I prefer television to film. There, I said it. That probably isn’t something I should admit to at the start of a film review but after seeing a string of disastrous films last year (and with the trend continuing well into the middle of this year) I’ve sought, and found, refuge at home. In front of the small screen.

I’ve always loved film, placing it at the pinnacle of various forms of media, but I now find myself judging movies based on the weekly episodes of 24, Desperate Housewives and Lost that I consume ravenously every week, Monday through Friday. The tight 45 minute structure that these shows have to adhere to and the cliff-hanger structure that they often employ makes for far more well crafted and absorbing entertainment. And, over the past year the standard has grown exponentially. Lost is the leader in this television revolution and I won’t hesitate to predict that television will be judged according to the standards that it has, and continues to, set.

When I heard that J.J. Abrams (Co-creator of Lost and creator of other shows such as Felicity and Alias) would be migrating to the big screen to direct Mission: Impossible III , I was sceptical.

While the Mission Impossible franchise is an enjoyable series it doesn’t come close to franchises such as Indiana Jones. Its central protagonist (Ethan Hunt) is a Bond retread who hasn’t – in his last two outings – brought anything new or substantial to cinema. The first mission was structured as a thriller with a high dose of action at the end and although the twist was mighty confusing (and demanded re-watching) it worked. The second film discarded the thriller aspect completely and went for a balls-to-the-wall action approach. Good marketing and promotion, however, could not hide the fact that the film was a steaming pile of dog poo.

With Mission: Impossible III J.J. Abrams brings his television expertise to the big screen and any fears that I may have had quickly dissipated in the first half of the film. This time, Ethan Hunt (Tom Cruise) is looking to settle down. He has withdrawn from active duty and is now training new agents at I. M. F. (can you believe that this stands for Impossible Mission Force?) while he and his fiancé (Michelle Monaghan) prepare to get married. Ethan is the most relaxed and happy we have ever seen him. Unfortunately, when his boss (Billy Crudup) informs him that one of the agents (Keri Russell) he trained has been captured Ethan is forced back into the field and at the same time places his unknowing fiancé into a potentially life threatening situation.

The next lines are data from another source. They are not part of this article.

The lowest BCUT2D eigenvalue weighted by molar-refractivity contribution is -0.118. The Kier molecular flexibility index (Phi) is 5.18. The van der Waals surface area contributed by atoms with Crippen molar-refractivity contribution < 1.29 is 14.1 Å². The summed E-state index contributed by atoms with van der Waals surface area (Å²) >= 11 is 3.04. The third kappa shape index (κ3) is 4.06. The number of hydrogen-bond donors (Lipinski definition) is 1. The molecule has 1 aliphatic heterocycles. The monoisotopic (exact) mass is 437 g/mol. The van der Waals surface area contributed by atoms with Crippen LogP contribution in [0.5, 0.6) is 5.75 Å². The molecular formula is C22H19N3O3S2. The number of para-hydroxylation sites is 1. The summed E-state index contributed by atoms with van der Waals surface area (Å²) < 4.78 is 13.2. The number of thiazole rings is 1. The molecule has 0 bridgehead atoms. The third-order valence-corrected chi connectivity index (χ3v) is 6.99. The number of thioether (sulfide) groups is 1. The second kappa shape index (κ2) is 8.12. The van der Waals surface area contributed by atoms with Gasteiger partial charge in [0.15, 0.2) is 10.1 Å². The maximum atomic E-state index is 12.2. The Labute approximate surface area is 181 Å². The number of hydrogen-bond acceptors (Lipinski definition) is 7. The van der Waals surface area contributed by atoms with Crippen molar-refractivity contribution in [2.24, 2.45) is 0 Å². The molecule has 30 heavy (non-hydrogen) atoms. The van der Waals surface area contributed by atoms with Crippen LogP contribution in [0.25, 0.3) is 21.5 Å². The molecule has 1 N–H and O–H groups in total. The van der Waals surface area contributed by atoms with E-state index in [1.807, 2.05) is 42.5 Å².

It’s not a perfect film, but Mission: Impossible III is the best in the trilogy; a tightly constructed action-thriller that goes back to basics with character development and gadgetry. Ethan is no longer a flat two-dimensional super agent; Abrams and his fellow Alias scribes have given him a soul along with a beautiful fiancé. He is now human and when he gets thrown into impossible (excuse the pun) situations we feel for him more because we have been allowed to connect on a level we all know and understand. Cruise (his real world antics aside) is a great performer and the script allows him to show this and to develop his character tremendously throughout the film.

What I liked:

With the re-introduction of the spy element; masks, disguises and fantastic gadgets as well as other assorted spy goodies litter the film but these never become unbelievable. There’s a real world physicality to them that I enjoyed. Ethan is a more believable spy this time round.

The action is fantastic. Abrams constructs set pieces that weave in and out of slower, character driven moments and it’s this mix of drama, thriller and action that makes this film stand above its predecessors.

Fans of Lost, Alias and Felicity will be able to identify with certain aspects (style, music) and actors from those shows within Mission Impossible: IIIand this definitely adds another (albeit tongue in cheek) dimension to the film.

What I didn’t like:

The reason Mission: Impossible III isn’t perfect is because it gets incredibly messy towards the end of the film and, as a result, the tight structure begins to disintegrate as it heads for something of an anti-climax. Which is a pity.

The chief villain, played by Phillip Seymour Hoffman, has been written as a pseudo-baddie of sorts. He’s a villain but isn’t given hardly enough screen time. I was disappointed when he made his gruesome exit.

These are minor grievances but they do prevent Mission: Impossible III from being a truly great film. J.J. Abrams has done a good job with this instalment of the franchise and has shown that his skills in television development certainly are an asset when it comes to feature films. I can only hope that the re-development of the Star Trek franchise, which he is rumoured to be involved with, will further reveal his skills as a director/writer of feature films.

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